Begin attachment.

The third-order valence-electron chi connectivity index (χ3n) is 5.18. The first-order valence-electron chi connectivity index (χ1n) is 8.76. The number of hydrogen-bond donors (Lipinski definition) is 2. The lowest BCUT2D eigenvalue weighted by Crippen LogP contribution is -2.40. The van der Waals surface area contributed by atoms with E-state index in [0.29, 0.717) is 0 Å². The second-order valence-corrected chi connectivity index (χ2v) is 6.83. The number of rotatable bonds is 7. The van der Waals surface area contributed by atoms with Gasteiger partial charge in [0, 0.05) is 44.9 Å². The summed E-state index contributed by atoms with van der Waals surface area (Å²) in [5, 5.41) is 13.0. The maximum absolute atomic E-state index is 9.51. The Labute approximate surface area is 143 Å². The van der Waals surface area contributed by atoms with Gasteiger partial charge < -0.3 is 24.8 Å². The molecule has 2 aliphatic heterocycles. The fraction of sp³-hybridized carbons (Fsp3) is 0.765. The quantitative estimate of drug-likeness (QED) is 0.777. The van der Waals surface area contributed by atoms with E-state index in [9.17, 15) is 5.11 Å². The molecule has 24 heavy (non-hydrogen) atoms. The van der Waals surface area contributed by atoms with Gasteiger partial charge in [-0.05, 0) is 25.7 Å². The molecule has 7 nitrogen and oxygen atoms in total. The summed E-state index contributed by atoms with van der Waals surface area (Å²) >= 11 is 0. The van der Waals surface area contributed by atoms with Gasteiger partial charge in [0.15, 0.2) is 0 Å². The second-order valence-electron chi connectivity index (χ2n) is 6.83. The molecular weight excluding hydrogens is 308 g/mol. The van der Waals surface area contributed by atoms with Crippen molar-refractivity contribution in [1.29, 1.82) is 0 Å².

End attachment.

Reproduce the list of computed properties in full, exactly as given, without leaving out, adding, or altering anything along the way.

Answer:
The third-order valence-electron chi connectivity index (χ3n) is 5.18. The first-order valence-electron chi connectivity index (χ1n) is 8.76. The number of hydrogen-bond donors (Lipinski definition) is 2. The lowest BCUT2D eigenvalue weighted by Crippen LogP contribution is -2.40. The van der Waals surface area contributed by atoms with E-state index in [0.29, 0.717) is 0 Å². The second-order valence-corrected chi connectivity index (χ2v) is 6.83. The number of rotatable bonds is 7. The van der Waals surface area contributed by atoms with Gasteiger partial charge in [0, 0.05) is 44.9 Å². The summed E-state index contributed by atoms with van der Waals surface area (Å²) in [5, 5.41) is 13.0. The maximum absolute atomic E-state index is 9.51. The Labute approximate surface area is 143 Å². The van der Waals surface area contributed by atoms with Gasteiger partial charge < -0.3 is 24.8 Å². The molecule has 2 aliphatic heterocycles. The fraction of sp³-hybridized carbons (Fsp3) is 0.765. The quantitative estimate of drug-likeness (QED) is 0.777. The van der Waals surface area contributed by atoms with E-state index in [9.17, 15) is 5.11 Å². The molecule has 24 heavy (non-hydrogen) atoms. The van der Waals surface area contributed by atoms with Gasteiger partial charge in [-0.05, 0) is 25.7 Å². The molecule has 7 nitrogen and oxygen atoms in total. The summed E-state index contributed by atoms with van der Waals surface area (Å²) >= 11 is 0. The van der Waals surface area contributed by atoms with Gasteiger partial charge in [0.15, 0.2) is 0 Å². The second-order valence-electron chi connectivity index (χ2n) is 6.83. The molecular weight excluding hydrogens is 308 g/mol. The van der Waals surface area contributed by atoms with Crippen molar-refractivity contribution in [1.29, 1.82) is 0 Å².